Bass numbers are declining so what can be done to boost the species?
A recent article in The Times reported on EU proposals to limit the number of sea bass caught in UK and European waters – the end goal being to maintain sustainable levels of the species which, as recent figures show, are currently seriously depleted. But the piece also highlighted serious flaws in the proposed legislation – and showed how responsible, sustainable rod and line anglers would actually be the ones to seriously lose out if the measure was to go ahead.
No one would argue against the case for ensuring stocks of Sea Bass, one of the most popular and overfished species, remain plentiful, and after looking at the recent set of figures collected by the International Council for the Exploration of the Seas, no one could fail to see that current levels are at an all-time low.
This depletion is due in part to repeated aggressive trawling by non-sustainable commercial fleets, but a smaller part of it can also be attributed to landings of undersized bass by uneducated rod and line anglers, who are ignorant of the current minimum landing size guidelines.
As well, there is a serious inequity between the amount of bass French trawlers take from UK and European waters compared with the amount retrieved by UK commercial fleet annually, with the French contingent taking triple the quantity that British trawlers do.
This discrepancy needs to be addressed to ensure the UK’s commercial fisherman do not draw the short straw, receiving a negative impact on their livelihoods. It can also only be fair that this inequality is tackled before any more limits are placed on the UK’s rod and line anglers, commercial or otherwise.
And there’s also another key issue affecting bass stocks that needs to be addressed by the European Commission before the body impose yet more restrictions on sustainable fishermen – water temperature -with temps under 9c being the point when most bass typically shoal up to breed.
This means there needs to be a total ban on commercial fleets fishing for bass in waters with temperatures under 9c, as otherwise, spawning will be seriously hampered, and stocks of bass will further fall.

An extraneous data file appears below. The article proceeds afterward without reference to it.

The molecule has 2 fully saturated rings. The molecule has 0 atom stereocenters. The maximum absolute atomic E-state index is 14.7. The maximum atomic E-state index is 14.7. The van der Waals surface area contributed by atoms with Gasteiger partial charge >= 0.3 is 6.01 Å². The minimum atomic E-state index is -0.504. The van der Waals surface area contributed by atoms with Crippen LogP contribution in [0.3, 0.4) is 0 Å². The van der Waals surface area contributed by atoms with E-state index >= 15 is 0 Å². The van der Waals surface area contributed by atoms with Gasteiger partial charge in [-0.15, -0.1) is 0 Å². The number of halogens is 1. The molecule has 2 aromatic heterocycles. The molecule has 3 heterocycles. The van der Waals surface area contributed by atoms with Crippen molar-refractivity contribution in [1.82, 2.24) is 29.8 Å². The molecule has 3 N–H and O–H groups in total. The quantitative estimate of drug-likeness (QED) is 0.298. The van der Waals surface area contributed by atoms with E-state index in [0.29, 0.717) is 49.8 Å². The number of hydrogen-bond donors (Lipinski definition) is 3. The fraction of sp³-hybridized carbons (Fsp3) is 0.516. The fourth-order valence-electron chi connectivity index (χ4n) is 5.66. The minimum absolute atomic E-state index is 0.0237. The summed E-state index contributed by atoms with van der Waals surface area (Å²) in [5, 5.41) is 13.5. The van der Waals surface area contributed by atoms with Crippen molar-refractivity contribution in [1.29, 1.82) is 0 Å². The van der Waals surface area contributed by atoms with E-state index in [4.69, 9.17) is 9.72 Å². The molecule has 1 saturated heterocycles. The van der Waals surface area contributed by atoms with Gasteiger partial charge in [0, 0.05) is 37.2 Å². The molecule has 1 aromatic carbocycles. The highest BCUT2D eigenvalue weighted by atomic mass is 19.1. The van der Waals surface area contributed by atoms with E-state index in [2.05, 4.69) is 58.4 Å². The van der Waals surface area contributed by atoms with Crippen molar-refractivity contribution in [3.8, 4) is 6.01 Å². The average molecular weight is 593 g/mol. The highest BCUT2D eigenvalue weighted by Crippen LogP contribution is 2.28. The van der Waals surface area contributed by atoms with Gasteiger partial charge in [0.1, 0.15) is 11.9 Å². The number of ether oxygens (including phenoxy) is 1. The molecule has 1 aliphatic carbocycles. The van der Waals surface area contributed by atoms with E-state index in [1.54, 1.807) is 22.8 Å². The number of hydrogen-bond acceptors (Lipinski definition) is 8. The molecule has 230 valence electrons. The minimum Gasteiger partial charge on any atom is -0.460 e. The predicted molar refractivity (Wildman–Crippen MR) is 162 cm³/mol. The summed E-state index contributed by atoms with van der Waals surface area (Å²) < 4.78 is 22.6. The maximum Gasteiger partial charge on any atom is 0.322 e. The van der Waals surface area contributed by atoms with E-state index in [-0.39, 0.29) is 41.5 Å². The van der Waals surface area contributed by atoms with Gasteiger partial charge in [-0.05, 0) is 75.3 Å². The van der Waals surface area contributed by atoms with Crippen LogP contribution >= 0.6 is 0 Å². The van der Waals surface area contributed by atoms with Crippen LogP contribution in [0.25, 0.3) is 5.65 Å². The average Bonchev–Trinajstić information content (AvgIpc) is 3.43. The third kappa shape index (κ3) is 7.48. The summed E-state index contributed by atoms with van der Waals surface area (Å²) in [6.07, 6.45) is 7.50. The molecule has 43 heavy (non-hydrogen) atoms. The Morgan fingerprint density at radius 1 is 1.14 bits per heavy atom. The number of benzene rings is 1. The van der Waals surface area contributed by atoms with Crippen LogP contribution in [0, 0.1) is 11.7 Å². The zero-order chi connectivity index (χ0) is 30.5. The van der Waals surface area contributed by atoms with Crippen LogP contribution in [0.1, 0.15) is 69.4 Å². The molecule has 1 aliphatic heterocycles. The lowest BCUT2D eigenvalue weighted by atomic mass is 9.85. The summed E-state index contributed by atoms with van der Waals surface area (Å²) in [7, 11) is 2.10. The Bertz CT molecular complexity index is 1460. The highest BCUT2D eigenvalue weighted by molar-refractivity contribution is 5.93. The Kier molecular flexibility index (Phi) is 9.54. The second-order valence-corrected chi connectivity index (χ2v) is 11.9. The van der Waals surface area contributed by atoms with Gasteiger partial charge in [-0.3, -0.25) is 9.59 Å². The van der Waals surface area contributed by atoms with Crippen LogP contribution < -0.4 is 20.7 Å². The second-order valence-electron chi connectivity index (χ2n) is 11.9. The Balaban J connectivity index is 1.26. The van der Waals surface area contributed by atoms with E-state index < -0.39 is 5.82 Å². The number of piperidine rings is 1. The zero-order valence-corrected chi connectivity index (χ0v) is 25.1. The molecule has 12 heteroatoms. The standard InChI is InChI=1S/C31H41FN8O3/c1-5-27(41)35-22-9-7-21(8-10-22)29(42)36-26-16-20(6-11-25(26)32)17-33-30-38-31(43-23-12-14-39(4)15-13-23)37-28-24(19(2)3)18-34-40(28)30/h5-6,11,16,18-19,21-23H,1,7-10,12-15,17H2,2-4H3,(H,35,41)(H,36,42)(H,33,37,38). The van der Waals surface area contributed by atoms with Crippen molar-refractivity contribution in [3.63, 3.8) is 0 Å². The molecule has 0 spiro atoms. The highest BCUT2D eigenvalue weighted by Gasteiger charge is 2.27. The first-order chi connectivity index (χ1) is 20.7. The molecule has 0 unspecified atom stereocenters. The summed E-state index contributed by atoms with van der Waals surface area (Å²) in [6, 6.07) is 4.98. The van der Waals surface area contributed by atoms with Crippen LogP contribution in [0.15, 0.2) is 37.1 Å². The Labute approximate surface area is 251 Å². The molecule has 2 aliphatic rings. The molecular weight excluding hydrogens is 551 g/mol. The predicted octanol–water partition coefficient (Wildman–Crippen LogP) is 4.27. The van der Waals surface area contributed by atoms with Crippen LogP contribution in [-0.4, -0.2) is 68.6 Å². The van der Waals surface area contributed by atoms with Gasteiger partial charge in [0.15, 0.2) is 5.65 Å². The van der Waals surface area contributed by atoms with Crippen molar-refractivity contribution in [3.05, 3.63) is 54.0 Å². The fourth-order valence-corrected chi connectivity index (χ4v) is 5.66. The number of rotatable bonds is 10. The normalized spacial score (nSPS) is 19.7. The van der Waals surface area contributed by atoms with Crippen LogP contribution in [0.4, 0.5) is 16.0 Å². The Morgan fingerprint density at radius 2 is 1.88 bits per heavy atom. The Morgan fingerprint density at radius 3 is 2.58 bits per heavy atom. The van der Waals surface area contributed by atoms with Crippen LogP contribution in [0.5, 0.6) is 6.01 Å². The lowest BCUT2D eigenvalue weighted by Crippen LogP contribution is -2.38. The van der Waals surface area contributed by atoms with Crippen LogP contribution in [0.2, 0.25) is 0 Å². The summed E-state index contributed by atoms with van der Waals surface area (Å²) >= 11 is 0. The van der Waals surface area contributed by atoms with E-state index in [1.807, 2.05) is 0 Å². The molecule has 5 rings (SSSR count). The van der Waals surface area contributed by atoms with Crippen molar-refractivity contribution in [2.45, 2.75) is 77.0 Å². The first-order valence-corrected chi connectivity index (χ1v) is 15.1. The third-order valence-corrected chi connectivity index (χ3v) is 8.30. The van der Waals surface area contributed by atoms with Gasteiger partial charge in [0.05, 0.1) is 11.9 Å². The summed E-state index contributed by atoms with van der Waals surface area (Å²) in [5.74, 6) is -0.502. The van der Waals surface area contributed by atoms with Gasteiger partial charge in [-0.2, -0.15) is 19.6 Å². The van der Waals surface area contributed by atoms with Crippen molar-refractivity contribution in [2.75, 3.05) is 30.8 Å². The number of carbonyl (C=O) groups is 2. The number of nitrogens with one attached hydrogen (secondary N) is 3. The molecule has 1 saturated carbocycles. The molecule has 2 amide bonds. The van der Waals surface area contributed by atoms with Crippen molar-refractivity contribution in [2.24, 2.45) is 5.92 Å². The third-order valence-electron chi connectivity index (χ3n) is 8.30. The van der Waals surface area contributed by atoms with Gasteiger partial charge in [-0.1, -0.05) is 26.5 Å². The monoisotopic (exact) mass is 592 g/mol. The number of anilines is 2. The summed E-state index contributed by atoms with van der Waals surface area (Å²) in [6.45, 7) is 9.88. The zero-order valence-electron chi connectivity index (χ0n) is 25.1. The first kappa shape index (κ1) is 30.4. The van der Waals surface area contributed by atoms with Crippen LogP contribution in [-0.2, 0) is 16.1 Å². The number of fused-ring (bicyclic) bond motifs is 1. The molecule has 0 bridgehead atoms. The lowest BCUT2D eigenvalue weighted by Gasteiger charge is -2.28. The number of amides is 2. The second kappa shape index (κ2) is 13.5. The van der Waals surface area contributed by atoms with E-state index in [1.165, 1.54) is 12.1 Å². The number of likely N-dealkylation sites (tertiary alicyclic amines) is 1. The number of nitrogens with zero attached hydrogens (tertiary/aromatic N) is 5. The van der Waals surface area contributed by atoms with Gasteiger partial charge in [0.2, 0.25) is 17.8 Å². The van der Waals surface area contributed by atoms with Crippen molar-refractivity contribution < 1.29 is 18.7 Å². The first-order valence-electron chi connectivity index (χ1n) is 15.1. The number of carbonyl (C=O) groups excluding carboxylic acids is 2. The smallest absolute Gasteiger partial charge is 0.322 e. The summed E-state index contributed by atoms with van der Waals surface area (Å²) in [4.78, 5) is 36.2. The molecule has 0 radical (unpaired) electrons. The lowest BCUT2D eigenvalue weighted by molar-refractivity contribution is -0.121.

Of course, there does need to be some type of regulation on pleasure anglers who repeatedly fish for undersized bass, as they are undoubtedly contributing to the depletion of stocks, if not quite on the same scale as the commercial trawlers.
Southern Ireland’s legislation, which is currently much more stringent than the UK’s, specifies all Bass caught must be at least 40cm in size, and as a direct result, the country has enjoyed a massive increase in both the size and number of bass.
Implementing the current UK legislation that mandates all Bass catches must be 36cm or higher is far from easy, but it can be done, with support and assistance from influential bodies within the angling community, such as B.A.S.S and the Angling Trust.
One practical way which organisations like these could directly help is by assisting with the placement of measuring signs in areas rod and line bass anglers use, to both inform the uneducated of the size limits, and remind the careless of the guidelines.
Since some anglers are totally unaware of what the current size limit is, what it looks like or even in some cases that there even is one, signposting would seriously help to raise awareness of the issue and boost bass stocks at the leisure end of the market at least.
The latest figures demonstrating the dearth of bass are disturbing, and it’s clear the EU needs to take significant steps to even out the inequity between French and British fleets as well as action a clampdown on commercial fleets mining waters under 9c.
As long as the EU, DEFRA and the like fail to tackle the real issues that have contributed to the depletion of wild bass as a species, numbers will continue to fall, and the irony is, the biggest losers will be the UK’s contingent of sustainable anglers, not the aggressive commercial trawling outfits that are the main reason behind the current shortfall.